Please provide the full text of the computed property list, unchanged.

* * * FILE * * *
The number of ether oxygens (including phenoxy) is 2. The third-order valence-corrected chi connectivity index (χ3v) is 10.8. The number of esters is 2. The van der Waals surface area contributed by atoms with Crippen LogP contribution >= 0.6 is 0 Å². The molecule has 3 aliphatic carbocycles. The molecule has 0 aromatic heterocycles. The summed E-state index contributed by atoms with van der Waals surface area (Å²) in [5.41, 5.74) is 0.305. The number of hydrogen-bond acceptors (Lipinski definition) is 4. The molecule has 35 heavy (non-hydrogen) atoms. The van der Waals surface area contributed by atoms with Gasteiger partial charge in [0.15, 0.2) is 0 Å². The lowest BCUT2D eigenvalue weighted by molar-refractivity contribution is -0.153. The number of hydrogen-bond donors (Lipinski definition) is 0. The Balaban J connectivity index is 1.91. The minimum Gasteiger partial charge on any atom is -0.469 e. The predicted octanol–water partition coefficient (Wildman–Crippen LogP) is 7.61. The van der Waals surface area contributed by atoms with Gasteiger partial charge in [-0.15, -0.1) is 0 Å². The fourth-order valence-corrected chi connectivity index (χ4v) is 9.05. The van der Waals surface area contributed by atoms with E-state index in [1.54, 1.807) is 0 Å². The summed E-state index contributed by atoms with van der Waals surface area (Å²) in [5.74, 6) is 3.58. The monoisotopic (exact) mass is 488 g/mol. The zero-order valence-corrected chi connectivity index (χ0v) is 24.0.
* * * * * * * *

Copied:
The number of ether oxygens (including phenoxy) is 2. The third-order valence-corrected chi connectivity index (χ3v) is 10.8. The number of esters is 2. The van der Waals surface area contributed by atoms with Crippen LogP contribution >= 0.6 is 0 Å². The molecule has 3 aliphatic carbocycles. The molecule has 0 aromatic heterocycles. The summed E-state index contributed by atoms with van der Waals surface area (Å²) in [5.41, 5.74) is 0.305. The number of hydrogen-bond acceptors (Lipinski definition) is 4. The molecule has 35 heavy (non-hydrogen) atoms. The van der Waals surface area contributed by atoms with Gasteiger partial charge in [0.15, 0.2) is 0 Å². The lowest BCUT2D eigenvalue weighted by molar-refractivity contribution is -0.153. The number of hydrogen-bond donors (Lipinski definition) is 0. The Balaban J connectivity index is 1.91. The minimum Gasteiger partial charge on any atom is -0.469 e. The predicted octanol–water partition coefficient (Wildman–Crippen LogP) is 7.61. The van der Waals surface area contributed by atoms with Gasteiger partial charge in [-0.15, -0.1) is 0 Å². The fourth-order valence-corrected chi connectivity index (χ4v) is 9.05. The van der Waals surface area contributed by atoms with E-state index in [1.54, 1.807) is 0 Å². The summed E-state index contributed by atoms with van der Waals surface area (Å²) in [5.74, 6) is 3.58. The monoisotopic (exact) mass is 488 g/mol. The zero-order valence-corrected chi connectivity index (χ0v) is 24.0.